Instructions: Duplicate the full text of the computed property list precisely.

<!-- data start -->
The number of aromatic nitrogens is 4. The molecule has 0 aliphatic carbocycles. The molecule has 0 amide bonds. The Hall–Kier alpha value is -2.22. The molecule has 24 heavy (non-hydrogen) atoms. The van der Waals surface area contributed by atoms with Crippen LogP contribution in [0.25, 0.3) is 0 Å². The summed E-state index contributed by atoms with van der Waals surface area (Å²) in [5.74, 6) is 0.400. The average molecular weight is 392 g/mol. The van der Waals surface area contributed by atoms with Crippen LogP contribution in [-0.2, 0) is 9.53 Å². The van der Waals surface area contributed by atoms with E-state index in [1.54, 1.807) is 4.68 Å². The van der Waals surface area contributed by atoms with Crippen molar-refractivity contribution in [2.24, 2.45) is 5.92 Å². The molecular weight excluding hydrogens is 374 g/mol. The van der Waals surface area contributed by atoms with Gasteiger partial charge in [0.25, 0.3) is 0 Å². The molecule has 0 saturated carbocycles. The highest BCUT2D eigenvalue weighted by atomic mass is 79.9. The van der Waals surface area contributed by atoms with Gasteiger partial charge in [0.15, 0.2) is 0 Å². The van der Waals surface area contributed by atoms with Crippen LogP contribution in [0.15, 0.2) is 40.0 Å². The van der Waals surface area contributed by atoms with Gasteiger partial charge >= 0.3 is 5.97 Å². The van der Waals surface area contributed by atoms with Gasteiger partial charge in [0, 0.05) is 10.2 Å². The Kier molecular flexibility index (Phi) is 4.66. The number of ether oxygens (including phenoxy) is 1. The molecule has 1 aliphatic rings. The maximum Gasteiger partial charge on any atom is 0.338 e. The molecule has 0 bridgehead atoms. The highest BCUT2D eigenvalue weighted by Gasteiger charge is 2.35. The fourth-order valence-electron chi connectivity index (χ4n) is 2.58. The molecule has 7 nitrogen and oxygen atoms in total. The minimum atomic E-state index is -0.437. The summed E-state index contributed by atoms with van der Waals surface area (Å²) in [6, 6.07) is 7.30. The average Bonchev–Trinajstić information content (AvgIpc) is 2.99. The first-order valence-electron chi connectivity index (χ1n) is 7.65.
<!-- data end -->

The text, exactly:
The number of aromatic nitrogens is 4. The molecule has 0 aliphatic carbocycles. The molecule has 0 amide bonds. The Hall–Kier alpha value is -2.22. The molecule has 24 heavy (non-hydrogen) atoms. The van der Waals surface area contributed by atoms with Crippen LogP contribution in [0.25, 0.3) is 0 Å². The summed E-state index contributed by atoms with van der Waals surface area (Å²) in [5.74, 6) is 0.400. The average molecular weight is 392 g/mol. The van der Waals surface area contributed by atoms with Crippen LogP contribution in [-0.2, 0) is 9.53 Å². The van der Waals surface area contributed by atoms with E-state index in [1.54, 1.807) is 4.68 Å². The van der Waals surface area contributed by atoms with Crippen molar-refractivity contribution in [2.24, 2.45) is 5.92 Å². The molecular weight excluding hydrogens is 374 g/mol. The van der Waals surface area contributed by atoms with Gasteiger partial charge in [0.25, 0.3) is 0 Å². The molecule has 0 saturated carbocycles. The highest BCUT2D eigenvalue weighted by atomic mass is 79.9. The van der Waals surface area contributed by atoms with Gasteiger partial charge in [0.15, 0.2) is 0 Å². The van der Waals surface area contributed by atoms with Crippen LogP contribution in [0.15, 0.2) is 40.0 Å². The van der Waals surface area contributed by atoms with Gasteiger partial charge >= 0.3 is 5.97 Å². The van der Waals surface area contributed by atoms with Gasteiger partial charge in [0, 0.05) is 10.2 Å². The Kier molecular flexibility index (Phi) is 4.66. The number of ether oxygens (including phenoxy) is 1. The molecule has 1 aliphatic rings. The maximum Gasteiger partial charge on any atom is 0.338 e. The molecule has 0 bridgehead atoms. The highest BCUT2D eigenvalue weighted by Gasteiger charge is 2.35. The fourth-order valence-electron chi connectivity index (χ4n) is 2.58. The molecule has 7 nitrogen and oxygen atoms in total. The minimum atomic E-state index is -0.437. The summed E-state index contributed by atoms with van der Waals surface area (Å²) in [6, 6.07) is 7.30. The average Bonchev–Trinajstić information content (AvgIpc) is 2.99. The first-order valence-electron chi connectivity index (χ1n) is 7.65.